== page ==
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How to Grow Spring Radishes

Radishes are one of the most rewarding crops to grow; they mature quickly, have few problems, and produce an abundant crop in a relatively small space that can be used for another crop. You can even grow them in a pot. Radish are a great vegetable to plant with young child because they will see the results of their labor quickly. Most people eat the root but the leaves are edible too and considered tasty.

Here are some guidelines for growing radishes.

1. Selection:
Pick a variety that appeals to you. Radishes may be round or long, red, white, black or purple. Different kinds of radishes are good for different purposes.

2. Planting Date:
Radishes are cold weather crops. That is they do well in spring and fall when the temperatures are cool but may become woody, pithy, and peppery when temperatures rise. They are frost hardy to begin planting about two weeks before the last frost date in spring and continue every 10 days until about three weeks after the last frost date. In late summer plant again at 10 day intervals beginning about eight weeks before you first frost date in the fall, ending about 3three weeks before the first frost date.

3. Soil Preparation:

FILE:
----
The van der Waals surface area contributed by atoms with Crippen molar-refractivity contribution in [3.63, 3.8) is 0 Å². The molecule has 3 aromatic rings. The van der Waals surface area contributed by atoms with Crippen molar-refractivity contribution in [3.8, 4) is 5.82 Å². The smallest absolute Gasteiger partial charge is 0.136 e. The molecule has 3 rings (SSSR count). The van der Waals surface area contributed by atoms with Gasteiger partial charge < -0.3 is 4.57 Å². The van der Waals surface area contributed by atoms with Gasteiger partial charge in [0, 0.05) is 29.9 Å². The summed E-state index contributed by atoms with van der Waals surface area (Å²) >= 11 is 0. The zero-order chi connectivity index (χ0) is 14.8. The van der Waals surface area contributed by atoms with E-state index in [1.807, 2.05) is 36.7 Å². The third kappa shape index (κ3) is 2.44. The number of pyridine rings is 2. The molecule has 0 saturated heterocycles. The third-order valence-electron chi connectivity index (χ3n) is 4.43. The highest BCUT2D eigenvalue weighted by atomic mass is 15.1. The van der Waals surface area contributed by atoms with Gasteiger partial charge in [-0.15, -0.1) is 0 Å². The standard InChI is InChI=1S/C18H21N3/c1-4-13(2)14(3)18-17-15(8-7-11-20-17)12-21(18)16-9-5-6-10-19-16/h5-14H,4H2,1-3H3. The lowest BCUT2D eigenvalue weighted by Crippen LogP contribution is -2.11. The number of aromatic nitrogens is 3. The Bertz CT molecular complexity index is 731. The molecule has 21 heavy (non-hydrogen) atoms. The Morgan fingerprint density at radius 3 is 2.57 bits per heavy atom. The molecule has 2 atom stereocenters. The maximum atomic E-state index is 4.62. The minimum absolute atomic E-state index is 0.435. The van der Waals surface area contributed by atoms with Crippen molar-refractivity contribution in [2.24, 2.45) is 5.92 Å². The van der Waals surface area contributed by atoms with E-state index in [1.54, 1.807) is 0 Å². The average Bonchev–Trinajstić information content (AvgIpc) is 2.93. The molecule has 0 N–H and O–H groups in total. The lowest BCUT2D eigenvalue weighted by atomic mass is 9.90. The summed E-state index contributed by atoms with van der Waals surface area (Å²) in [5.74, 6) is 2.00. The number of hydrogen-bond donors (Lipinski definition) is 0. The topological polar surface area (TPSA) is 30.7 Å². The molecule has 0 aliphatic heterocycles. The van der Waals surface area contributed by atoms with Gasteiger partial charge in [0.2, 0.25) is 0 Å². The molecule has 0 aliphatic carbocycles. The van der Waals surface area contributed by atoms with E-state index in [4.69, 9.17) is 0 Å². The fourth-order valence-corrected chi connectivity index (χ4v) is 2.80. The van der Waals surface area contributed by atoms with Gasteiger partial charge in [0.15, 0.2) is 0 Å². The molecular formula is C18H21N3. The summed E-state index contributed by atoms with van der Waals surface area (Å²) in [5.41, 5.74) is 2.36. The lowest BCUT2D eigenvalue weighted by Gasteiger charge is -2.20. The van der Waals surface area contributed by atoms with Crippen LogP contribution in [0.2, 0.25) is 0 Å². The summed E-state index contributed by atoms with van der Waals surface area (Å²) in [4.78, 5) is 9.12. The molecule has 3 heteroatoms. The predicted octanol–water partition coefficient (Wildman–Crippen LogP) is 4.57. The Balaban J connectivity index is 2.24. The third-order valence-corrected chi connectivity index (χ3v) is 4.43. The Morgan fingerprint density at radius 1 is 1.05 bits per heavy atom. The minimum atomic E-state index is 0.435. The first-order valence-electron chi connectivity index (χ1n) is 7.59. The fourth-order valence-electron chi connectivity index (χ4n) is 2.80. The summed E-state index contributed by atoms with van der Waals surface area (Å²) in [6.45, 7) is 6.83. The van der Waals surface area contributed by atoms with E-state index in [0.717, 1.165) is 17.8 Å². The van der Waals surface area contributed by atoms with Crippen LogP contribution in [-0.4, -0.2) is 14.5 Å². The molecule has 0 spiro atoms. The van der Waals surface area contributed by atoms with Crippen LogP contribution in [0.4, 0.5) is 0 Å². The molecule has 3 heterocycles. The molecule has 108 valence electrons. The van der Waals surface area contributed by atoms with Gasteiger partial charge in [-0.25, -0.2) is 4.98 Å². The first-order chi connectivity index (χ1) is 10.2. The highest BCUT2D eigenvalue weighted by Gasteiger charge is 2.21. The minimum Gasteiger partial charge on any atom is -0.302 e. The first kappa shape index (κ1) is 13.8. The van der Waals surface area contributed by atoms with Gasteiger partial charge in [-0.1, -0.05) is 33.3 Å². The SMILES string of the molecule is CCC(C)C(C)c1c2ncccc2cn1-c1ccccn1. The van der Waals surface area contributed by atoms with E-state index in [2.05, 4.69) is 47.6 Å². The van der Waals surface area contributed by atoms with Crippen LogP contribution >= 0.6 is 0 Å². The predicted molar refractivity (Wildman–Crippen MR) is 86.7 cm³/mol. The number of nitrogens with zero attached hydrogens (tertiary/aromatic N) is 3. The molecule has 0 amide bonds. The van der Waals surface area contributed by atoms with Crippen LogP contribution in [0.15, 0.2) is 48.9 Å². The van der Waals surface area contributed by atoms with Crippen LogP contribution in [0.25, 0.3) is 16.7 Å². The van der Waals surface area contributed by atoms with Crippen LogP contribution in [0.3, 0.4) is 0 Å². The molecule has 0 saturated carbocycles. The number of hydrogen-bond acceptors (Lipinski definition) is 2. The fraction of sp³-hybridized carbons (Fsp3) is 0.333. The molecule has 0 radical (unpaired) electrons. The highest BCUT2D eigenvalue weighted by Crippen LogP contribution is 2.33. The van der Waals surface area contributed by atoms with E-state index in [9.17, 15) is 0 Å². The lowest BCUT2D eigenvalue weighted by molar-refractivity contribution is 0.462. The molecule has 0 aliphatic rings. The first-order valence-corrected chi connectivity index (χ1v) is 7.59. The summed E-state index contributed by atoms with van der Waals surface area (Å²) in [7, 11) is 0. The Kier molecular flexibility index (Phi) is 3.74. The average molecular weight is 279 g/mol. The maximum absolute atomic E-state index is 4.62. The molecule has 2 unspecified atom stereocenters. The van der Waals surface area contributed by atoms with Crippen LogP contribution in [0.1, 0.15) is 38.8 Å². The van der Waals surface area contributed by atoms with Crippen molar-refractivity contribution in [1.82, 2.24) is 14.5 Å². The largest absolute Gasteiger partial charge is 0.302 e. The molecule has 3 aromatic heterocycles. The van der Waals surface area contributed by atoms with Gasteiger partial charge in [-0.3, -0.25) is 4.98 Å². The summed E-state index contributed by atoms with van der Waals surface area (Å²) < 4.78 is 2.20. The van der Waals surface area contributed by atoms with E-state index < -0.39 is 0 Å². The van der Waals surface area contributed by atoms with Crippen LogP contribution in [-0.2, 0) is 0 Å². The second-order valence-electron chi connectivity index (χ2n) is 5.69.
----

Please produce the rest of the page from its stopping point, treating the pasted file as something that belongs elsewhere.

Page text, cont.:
Loosen up the soil and work in a light application of balanced fertilizer. Radish seeds may also be planted and grown among other crops such as broccoli, Brussels sprouts, tomatoes, peppers or eggplants because they will grow, mature, and be harvested before other plants have developed. You can even tuck radishes into perennial beds.

4. Planting:
Sow seeds ¼ to ½ inch deep and 1” apart. You can also broadcast radish seed and then thin to 1” apart when leaves have emerged.

5. Care:
Water frequently so that the soil does not dry out. Radishes need consistent moisture for best growth but do not like standing water. Cracking may occur if dryness is followed by abundant moisture.  Leaf miners may disfigure leaves but will probably not hurt the root.

6. Harvest:
Begin harvesting radishes when they are about the size of a marble. Once the radishes become pithy pull them up and discard them.

Although the root of the radish is the part most people eat, the leaves are tasty too. Eat them like spinach or any other green. And, yes, radishes are a great crop for containers; you only need four inches of soil for the round ones, six for long varieties.

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